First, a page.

What could have happened to Maple Leaf Gardens
When news first broke in 2004 that Loblaws had purchased Maple Leaf Gardens, heritage enthusiasts were immediately alarmed. While the company's proposal for the building would preserve its facade, the ice surface and many other features of the old arena would be lost to grocery aisles. Despite a competitive offer for the site from Ottawa Senators owner Eugene Melnyck that would have kept the building as an amateur sports facility — ice rink and all — Maple Leaf Sports and Entertainment wasn't much interested in keeping intact what they thought might prove to be a competitor to the Air Canada Centre.
Following Loblaws' purchase of MLG, the building sat empty for five years before an announcement that a partnership had been reached with Ryerson University to co-occupy the space. The Gardens would once again be home to an ice surface, just not at ground level. I've told the rest of the story with numerous posts on the renovations of the former home of the Maple Leafs, including the unveiling of the flagship Loblaws in late November, but there's one element to which I've given short shrift: what happened to MLG's peer buildings, the other original six arenas around the league? And how does the adaptive re-use of the Gardens stack up against them?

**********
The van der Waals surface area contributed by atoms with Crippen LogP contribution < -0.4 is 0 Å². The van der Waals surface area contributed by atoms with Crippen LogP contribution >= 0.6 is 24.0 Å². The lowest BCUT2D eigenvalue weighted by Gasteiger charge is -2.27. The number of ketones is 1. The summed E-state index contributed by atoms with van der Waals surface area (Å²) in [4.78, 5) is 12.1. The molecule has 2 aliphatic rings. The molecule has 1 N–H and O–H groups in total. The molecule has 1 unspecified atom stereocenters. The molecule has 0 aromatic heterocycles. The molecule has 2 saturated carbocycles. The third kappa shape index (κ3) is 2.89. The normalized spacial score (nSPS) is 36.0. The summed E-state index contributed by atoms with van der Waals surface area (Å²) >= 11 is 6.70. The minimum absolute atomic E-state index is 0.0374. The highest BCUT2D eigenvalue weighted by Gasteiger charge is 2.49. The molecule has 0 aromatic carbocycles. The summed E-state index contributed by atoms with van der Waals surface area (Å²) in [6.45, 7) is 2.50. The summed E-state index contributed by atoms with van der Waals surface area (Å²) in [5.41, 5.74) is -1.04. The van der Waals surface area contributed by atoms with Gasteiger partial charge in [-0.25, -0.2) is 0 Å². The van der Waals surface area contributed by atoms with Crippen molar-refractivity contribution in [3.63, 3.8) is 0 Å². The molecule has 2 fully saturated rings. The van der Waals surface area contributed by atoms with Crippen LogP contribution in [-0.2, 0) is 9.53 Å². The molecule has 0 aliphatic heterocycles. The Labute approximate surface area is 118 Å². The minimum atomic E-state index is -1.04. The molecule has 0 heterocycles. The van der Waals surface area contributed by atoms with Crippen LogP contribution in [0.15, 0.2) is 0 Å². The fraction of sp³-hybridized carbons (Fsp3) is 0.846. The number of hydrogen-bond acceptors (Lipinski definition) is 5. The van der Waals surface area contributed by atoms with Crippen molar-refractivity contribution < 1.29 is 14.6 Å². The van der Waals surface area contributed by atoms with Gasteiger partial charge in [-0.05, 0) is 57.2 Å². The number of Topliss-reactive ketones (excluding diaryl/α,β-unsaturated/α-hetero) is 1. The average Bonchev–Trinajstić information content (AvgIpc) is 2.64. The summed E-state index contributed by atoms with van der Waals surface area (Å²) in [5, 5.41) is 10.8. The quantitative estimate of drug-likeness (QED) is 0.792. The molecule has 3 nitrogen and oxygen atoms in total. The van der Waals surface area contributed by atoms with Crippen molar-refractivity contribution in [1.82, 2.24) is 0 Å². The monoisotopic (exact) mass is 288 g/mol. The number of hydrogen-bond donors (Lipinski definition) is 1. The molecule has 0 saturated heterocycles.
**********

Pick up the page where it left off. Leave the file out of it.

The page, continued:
As it turns out, extremely well. In an intriguing article for the Atlantic Cities today, Mark Byrnes tracks the fate of the Montreal Forum, Boston Gardens, Chicago Stadium, the Detroit Olympia, and Madison Square Garden III. With the exception of the Forum, which is now a shopping mall / entertainment complex, they've all been demolished. This isn't news, of course, but what the Google satellite views in Byrne's article drive home is what a great loss these cities have suffered — and the fact that we did it better than the other guys.
It's rare that you can say that about heritage preservation in Toronto. So while it's still sad the MLSE wouldn't consider Melnyck's offer, it's worth noting that the MLG we have today is a hell of a lot better than what could have happened had the building been treated in what you might call typical Toronto fashion. Is the muted satisfaction I express here a sign of lowered expectations? Perhaps, but I'm still glad that the Gardens escaped the fate of its fellow arenas.
Make sure to have a look at Byrne's article here.
Second image via Ryerson University
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